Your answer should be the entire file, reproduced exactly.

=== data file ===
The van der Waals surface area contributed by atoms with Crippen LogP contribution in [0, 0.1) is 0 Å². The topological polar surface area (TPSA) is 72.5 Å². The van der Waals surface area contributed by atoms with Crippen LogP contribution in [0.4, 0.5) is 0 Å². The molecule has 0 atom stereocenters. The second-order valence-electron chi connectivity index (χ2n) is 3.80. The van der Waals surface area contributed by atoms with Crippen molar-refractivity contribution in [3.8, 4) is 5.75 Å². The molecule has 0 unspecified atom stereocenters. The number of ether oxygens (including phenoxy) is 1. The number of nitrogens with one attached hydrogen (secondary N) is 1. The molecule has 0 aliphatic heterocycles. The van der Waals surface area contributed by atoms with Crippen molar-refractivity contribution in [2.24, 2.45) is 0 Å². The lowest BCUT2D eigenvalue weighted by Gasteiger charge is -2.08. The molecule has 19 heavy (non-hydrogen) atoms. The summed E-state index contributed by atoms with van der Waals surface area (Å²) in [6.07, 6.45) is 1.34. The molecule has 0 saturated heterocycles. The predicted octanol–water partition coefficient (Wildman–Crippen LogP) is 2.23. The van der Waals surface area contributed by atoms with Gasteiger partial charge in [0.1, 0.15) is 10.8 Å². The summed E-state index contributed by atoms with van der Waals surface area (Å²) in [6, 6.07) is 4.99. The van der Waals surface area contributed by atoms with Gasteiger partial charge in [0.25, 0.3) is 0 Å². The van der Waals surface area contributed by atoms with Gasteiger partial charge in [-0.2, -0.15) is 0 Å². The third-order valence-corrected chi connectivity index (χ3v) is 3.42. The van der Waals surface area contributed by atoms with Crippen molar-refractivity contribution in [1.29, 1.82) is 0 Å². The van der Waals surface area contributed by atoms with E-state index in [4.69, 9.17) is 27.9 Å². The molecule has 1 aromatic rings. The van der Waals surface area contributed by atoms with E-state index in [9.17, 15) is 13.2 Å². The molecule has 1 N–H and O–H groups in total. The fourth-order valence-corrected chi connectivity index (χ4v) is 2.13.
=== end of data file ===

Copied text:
The van der Waals surface area contributed by atoms with Crippen LogP contribution in [0, 0.1) is 0 Å². The topological polar surface area (TPSA) is 72.5 Å². The van der Waals surface area contributed by atoms with Crippen LogP contribution in [0.4, 0.5) is 0 Å². The molecule has 0 atom stereocenters. The second-order valence-electron chi connectivity index (χ2n) is 3.80. The van der Waals surface area contributed by atoms with Crippen molar-refractivity contribution in [3.8, 4) is 5.75 Å². The molecule has 0 unspecified atom stereocenters. The number of ether oxygens (including phenoxy) is 1. The number of nitrogens with one attached hydrogen (secondary N) is 1. The molecule has 0 aliphatic heterocycles. The van der Waals surface area contributed by atoms with Crippen molar-refractivity contribution in [2.24, 2.45) is 0 Å². The lowest BCUT2D eigenvalue weighted by Gasteiger charge is -2.08. The molecule has 19 heavy (non-hydrogen) atoms. The summed E-state index contributed by atoms with van der Waals surface area (Å²) in [6.07, 6.45) is 1.34. The molecule has 0 saturated heterocycles. The predicted octanol–water partition coefficient (Wildman–Crippen LogP) is 2.23. The van der Waals surface area contributed by atoms with Gasteiger partial charge in [0.1, 0.15) is 10.8 Å². The summed E-state index contributed by atoms with van der Waals surface area (Å²) in [6, 6.07) is 4.99. The van der Waals surface area contributed by atoms with Gasteiger partial charge in [0.25, 0.3) is 0 Å². The van der Waals surface area contributed by atoms with Gasteiger partial charge in [-0.2, -0.15) is 0 Å². The third-order valence-corrected chi connectivity index (χ3v) is 3.42. The van der Waals surface area contributed by atoms with Crippen molar-refractivity contribution in [1.29, 1.82) is 0 Å². The van der Waals surface area contributed by atoms with E-state index in [4.69, 9.17) is 27.9 Å². The molecule has 1 aromatic rings. The van der Waals surface area contributed by atoms with E-state index in [9.17, 15) is 13.2 Å². The molecule has 1 N–H and O–H groups in total. The fourth-order valence-corrected chi connectivity index (χ4v) is 2.13.